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September 27, 1913


Author Affiliations

Professor of Pathology and Bacteriology, University of Iowa; Director of the Bacteriological Laboratory, Iowa State Board of Health. IOWA CITY, IOWA

JAMA. 1913;61(13_part_1):1027-1031. doi:10.1001/jama.1913.04350130021007

In this paper I shall consider the treatment of diphtheria carriers with the idea of ridding them of the specific germs. The paper will not comprehend the treatment of the diphtheria patient nor will it deal with the problem of isolating or otherwise protecting others from the carrier.1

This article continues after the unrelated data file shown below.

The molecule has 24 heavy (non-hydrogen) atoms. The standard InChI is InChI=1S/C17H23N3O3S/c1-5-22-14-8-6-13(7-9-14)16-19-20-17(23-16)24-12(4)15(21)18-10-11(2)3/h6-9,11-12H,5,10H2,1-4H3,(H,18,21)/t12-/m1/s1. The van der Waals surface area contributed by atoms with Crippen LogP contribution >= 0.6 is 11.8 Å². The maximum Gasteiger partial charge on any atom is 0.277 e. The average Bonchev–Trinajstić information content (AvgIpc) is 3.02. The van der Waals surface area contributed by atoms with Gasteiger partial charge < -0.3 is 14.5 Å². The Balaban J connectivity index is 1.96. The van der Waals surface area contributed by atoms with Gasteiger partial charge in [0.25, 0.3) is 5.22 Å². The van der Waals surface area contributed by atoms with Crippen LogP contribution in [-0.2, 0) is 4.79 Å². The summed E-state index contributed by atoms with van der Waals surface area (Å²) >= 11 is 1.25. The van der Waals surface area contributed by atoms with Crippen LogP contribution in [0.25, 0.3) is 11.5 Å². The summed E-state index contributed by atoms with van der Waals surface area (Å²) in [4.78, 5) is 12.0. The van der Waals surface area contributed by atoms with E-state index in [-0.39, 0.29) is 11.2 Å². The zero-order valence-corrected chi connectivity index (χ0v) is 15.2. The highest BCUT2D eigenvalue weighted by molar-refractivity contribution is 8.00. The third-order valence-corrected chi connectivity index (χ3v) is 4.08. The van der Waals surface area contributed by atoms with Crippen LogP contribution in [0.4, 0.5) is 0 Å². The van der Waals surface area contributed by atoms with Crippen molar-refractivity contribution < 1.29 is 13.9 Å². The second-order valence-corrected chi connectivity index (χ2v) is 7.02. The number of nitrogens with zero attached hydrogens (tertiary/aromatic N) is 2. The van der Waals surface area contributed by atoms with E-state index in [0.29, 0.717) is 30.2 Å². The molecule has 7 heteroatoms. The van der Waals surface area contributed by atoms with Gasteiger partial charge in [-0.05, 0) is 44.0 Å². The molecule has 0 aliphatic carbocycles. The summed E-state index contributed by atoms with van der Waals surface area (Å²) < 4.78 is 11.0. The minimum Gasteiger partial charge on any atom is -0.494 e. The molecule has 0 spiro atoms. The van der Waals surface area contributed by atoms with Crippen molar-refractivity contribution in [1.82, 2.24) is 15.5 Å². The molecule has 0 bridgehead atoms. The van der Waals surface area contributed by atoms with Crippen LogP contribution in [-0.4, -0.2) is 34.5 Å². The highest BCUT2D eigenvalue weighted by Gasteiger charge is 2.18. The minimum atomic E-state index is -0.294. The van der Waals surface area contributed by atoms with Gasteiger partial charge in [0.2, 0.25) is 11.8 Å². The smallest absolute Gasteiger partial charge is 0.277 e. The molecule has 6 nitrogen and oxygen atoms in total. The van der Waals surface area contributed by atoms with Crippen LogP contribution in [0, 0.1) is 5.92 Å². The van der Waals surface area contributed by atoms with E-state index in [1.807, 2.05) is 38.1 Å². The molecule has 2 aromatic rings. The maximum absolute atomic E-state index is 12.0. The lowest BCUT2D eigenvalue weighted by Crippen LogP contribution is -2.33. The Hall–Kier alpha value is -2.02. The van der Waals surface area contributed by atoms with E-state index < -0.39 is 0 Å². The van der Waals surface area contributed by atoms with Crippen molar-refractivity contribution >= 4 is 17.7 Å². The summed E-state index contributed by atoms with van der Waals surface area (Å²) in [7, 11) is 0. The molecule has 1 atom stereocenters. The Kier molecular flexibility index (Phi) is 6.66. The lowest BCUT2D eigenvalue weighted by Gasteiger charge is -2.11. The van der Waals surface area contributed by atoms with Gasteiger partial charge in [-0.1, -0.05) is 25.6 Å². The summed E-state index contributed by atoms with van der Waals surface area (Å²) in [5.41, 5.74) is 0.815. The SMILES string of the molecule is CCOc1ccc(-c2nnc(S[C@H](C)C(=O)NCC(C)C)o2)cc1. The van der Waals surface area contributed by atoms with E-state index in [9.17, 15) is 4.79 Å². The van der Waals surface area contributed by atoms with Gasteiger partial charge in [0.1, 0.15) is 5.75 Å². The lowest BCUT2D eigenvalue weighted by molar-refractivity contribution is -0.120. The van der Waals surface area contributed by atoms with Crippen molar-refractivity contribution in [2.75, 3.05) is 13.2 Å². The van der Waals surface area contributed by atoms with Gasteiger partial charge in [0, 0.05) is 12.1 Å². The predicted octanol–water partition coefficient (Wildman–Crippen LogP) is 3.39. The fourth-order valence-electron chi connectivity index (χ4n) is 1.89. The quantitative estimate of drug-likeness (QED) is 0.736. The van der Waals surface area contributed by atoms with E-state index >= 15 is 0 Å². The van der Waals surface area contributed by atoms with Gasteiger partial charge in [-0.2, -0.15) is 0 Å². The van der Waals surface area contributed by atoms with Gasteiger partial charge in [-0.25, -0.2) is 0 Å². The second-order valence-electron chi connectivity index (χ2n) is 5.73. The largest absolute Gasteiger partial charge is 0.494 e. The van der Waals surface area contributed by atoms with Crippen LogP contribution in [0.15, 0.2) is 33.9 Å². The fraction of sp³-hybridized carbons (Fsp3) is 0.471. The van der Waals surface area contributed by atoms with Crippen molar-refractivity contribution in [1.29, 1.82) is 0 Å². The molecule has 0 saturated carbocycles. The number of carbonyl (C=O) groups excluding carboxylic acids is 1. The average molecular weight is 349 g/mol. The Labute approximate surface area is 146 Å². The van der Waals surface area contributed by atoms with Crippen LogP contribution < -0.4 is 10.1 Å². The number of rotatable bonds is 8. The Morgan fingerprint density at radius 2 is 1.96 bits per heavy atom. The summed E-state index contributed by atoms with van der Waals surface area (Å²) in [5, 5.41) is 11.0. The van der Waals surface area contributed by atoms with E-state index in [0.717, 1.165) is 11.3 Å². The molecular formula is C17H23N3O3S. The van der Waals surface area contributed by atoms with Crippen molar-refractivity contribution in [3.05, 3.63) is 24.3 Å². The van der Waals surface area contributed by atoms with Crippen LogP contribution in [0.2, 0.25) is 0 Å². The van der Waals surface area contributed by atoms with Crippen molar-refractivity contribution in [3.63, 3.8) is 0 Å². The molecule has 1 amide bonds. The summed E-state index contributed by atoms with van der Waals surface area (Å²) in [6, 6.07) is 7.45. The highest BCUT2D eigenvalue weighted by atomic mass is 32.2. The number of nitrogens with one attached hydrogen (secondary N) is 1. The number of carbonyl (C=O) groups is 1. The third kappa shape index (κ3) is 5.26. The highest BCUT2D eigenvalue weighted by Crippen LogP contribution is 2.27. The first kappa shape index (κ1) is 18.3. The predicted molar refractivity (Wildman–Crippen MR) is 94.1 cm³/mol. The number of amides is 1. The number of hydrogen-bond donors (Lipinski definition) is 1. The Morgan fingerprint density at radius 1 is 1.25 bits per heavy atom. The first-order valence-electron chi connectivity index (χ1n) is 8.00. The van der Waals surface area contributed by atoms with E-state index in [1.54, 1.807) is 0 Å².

The necessity for the treatment of carriers with the idea of getting rid of the diphtheria bacilli is obvious when we consider the frequency of the carrier condition and the length of time that the condition often continues. After the clinical symptoms of the disease have disappeared, the patient is ready to be released from quarantine, but the interests of the public health demand that he shall not mingle with the general public while he still carries the germs of the disease.

NUMBER OF DIPHTHERIA CARRIERS  According to Ledingham,2 50 per cent. of persons affected by diphtheria have lost the

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